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Chapter 8 : : Carbon Metabolism and the Tick-Mammal Enzootic Cycle

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Abstract:

is the spirochetal agent of Lyme disease, the most commonly reported arthropod-borne disease in the United States ( ). is a zoonotic pathogen that is maintained in a natural cycle involving mammalian reservoir hosts such as field mice, squirrels, and birds and an arthropod vector of the species ( ) ( Fig. 1 ). In the United States, the principal vector is , the common deer tick ( ). Because there is no transovarial transmission of , newly hatched larvae acquire the spirochete during their first blood meal on an infected mammalian host reservoir ( ). The spirochete is maintained in the midgut of the tick during molting to the nymphal stage. At this point, the spirochete is in a nonmotile state until the nymph begins to feed on the next mammalian host ( ). The spirochete then begins rapidly replicating in the feeding nymphal midgut, leaves the midgut and enters the hemolymph, from which the bacteria migrate to the salivary glands and are transmitted to the next mammalian host ( ) ( Fig. 1 ).

Citation: Corona A, Schwartz I. 2015. : Carbon Metabolism and the Tick-Mammal Enzootic Cycle, p 167-184. In Conway T, Cohen P (ed), Metabolism and Bacterial Pathogenesis. ASM Press, Washington, DC. doi: 10.1128/microbiolspec.MBP-0011-2014
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Figure 1

enzootic cycle. (1) Uninfected larva emerges from eggs. (2) Larval acquisition of during a blood meal on an infected reservoir host. (3) Infected fed larva molts to an unfed nymph. (4) Transmission of from a feeding nymph to an uninfected reservoir host during the nymphal blood meal. (5) Infected fed nymph molts to an adult. (6) Female and male adults mate on a large mammal (typically deer). The female adult feeds on the large mammal and lays eggs.

Citation: Corona A, Schwartz I. 2015. : Carbon Metabolism and the Tick-Mammal Enzootic Cycle, p 167-184. In Conway T, Cohen P (ed), Metabolism and Bacterial Pathogenesis. ASM Press, Washington, DC. doi: 10.1128/microbiolspec.MBP-0011-2014
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Figure 2

carbohydrate transporters. Schematic diagram indicates predicted or experimentally verified transport systems. numbers indicate gene locus in strain B31 ( ). Based on von Lackum and Stevenson ( ).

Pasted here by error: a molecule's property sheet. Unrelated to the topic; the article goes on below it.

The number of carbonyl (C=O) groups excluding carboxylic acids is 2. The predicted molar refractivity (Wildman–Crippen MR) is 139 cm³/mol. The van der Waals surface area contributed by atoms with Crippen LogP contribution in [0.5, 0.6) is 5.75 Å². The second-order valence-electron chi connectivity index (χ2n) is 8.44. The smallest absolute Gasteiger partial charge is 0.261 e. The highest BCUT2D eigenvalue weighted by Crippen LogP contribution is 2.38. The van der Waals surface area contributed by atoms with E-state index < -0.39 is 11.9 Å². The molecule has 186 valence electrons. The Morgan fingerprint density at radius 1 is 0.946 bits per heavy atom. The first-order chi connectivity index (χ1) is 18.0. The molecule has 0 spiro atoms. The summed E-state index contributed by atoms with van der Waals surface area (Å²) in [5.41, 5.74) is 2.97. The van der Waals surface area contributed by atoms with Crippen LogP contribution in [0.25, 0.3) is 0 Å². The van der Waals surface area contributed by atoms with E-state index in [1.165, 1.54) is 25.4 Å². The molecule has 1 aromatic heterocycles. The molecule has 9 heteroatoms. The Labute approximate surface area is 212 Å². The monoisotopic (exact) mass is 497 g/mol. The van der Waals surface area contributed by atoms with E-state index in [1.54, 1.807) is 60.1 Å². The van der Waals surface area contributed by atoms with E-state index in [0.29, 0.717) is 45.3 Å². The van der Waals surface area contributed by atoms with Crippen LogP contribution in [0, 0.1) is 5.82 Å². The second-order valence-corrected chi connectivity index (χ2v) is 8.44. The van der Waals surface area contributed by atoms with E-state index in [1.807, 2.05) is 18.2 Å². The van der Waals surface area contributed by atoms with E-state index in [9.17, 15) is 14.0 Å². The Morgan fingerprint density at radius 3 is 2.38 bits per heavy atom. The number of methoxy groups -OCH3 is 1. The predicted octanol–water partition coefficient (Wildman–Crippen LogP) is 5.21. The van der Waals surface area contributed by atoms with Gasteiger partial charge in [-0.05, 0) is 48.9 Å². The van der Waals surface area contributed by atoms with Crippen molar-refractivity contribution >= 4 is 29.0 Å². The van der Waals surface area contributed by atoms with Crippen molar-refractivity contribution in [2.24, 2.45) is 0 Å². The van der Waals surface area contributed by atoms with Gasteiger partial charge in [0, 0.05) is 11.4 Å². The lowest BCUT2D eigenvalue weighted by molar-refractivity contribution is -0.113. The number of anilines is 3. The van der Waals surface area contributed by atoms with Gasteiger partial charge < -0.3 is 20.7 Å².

Citation: Corona A, Schwartz I. 2015. : Carbon Metabolism and the Tick-Mammal Enzootic Cycle, p 167-184. In Conway T, Cohen P (ed), Metabolism and Bacterial Pathogenesis. ASM Press, Washington, DC. doi: 10.1128/microbiolspec.MBP-0011-2014
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Figure 3

The glycolytic pathway and control of glycolytic flux during the enzootic cycle.

Citation: Corona A, Schwartz I. 2015. : Carbon Metabolism and the Tick-Mammal Enzootic Cycle, p 167-184. In Conway T, Cohen P (ed), Metabolism and Bacterial Pathogenesis. ASM Press, Washington, DC. doi: 10.1128/microbiolspec.MBP-0011-2014
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Figure 4

Schematic diagram depicting reported regulatory circuits controlling glycerol and chitobiose utilization. Solid lines indicate interactions confirmed by studies; dashed lines indicate interactions observed only. Diagram is a summary of data from references , and .

Citation: Corona A, Schwartz I. 2015. : Carbon Metabolism and the Tick-Mammal Enzootic Cycle, p 167-184. In Conway T, Cohen P (ed), Metabolism and Bacterial Pathogenesis. ASM Press, Washington, DC. doi: 10.1128/microbiolspec.MBP-0011-2014
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Tables

Generic image for table
TABLE 1

genes encoding proteins involved in carbohydrate metabolism

Citation: Corona A, Schwartz I. 2015. : Carbon Metabolism and the Tick-Mammal Enzootic Cycle, p 167-184. In Conway T, Cohen P (ed), Metabolism and Bacterial Pathogenesis. ASM Press, Washington, DC. doi: 10.1128/microbiolspec.MBP-0011-2014

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